Essay on Discrimination Against Women in Othello

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Discrimination Against Women in Othello

The Shakespearean drama Othello renders less to the female gender than it does to the male gender. All the women characters are victims – unjustly so. Let’s talk about the obvious sexism throughout the play.

Susan Snyder in “Othello: A Modern Perspective” expounds on the sexist notions typical of Venice:

The pervasive notion of woman as property, prized indeed but more as object than as person, indicates one aspect of a deep-seated sexual pathology in Venice. [. . .] Fear of women’s sexuality is omnipresent in Othello. Iago fans to flames the coals of socially induced unease in Othello, fantasizes on his own about being cuckolded by Othello and Cassio. In an ideology
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This does not mean that she merits the terrible accusations flung at her by Othello, nor does she in any way deserve her death, but she is partly responsible for the tragic action of the play. Othello’s behavior and mounting jealousy are made more comprehensible if we remember what Elizabethan husbands might expect of their wives. (45)

In the opening scene, while Iago is expressing his hatred for the general Othello for his selection of Michael Cassio for the lieutenancy, he contrives a plan to partially avenge himself (“I follow him to serve my turn upon him”), with Roderigo’s assistance, by alerting Desdemona’s father, Brabantio, to the fact of his daughter’s elopement with Othello: “Call up her father, / Rouse him: make after him, poison his delight [. . .] .” Implied in this move is the fact of a father’s assumed control over the daughter’s choice of a marriage partner. Iago’s warning to the senator follows closely: “'Zounds, sir, you're robb'd; for shame, put on your gown; / Your heart is burst, you have lost half your soul.” This statement also implies that the father has authority over the daughter. Brabantio’s admonition to Roderigo implicitly expresses the same message:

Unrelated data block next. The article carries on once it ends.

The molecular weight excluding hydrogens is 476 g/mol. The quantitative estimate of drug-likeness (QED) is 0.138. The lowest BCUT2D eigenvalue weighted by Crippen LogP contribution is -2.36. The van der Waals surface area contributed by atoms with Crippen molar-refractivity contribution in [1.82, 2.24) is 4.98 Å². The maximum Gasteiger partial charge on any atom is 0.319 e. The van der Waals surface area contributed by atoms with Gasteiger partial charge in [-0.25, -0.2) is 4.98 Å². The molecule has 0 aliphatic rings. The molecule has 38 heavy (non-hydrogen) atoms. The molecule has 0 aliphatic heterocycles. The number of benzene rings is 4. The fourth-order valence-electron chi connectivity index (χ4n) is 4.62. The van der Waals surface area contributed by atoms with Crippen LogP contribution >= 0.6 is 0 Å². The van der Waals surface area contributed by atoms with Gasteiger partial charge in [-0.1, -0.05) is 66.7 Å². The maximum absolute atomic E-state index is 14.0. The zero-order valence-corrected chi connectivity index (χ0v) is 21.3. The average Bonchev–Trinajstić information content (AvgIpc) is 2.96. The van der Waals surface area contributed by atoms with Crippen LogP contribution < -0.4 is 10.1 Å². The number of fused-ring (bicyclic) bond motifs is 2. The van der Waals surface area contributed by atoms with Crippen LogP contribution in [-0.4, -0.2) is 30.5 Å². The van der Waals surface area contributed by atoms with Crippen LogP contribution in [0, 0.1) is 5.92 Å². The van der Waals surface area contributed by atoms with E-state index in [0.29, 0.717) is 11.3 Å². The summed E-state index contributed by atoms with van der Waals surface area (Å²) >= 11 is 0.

The worser welcome:

I have charged thee not to haunt about my doors:

In honest
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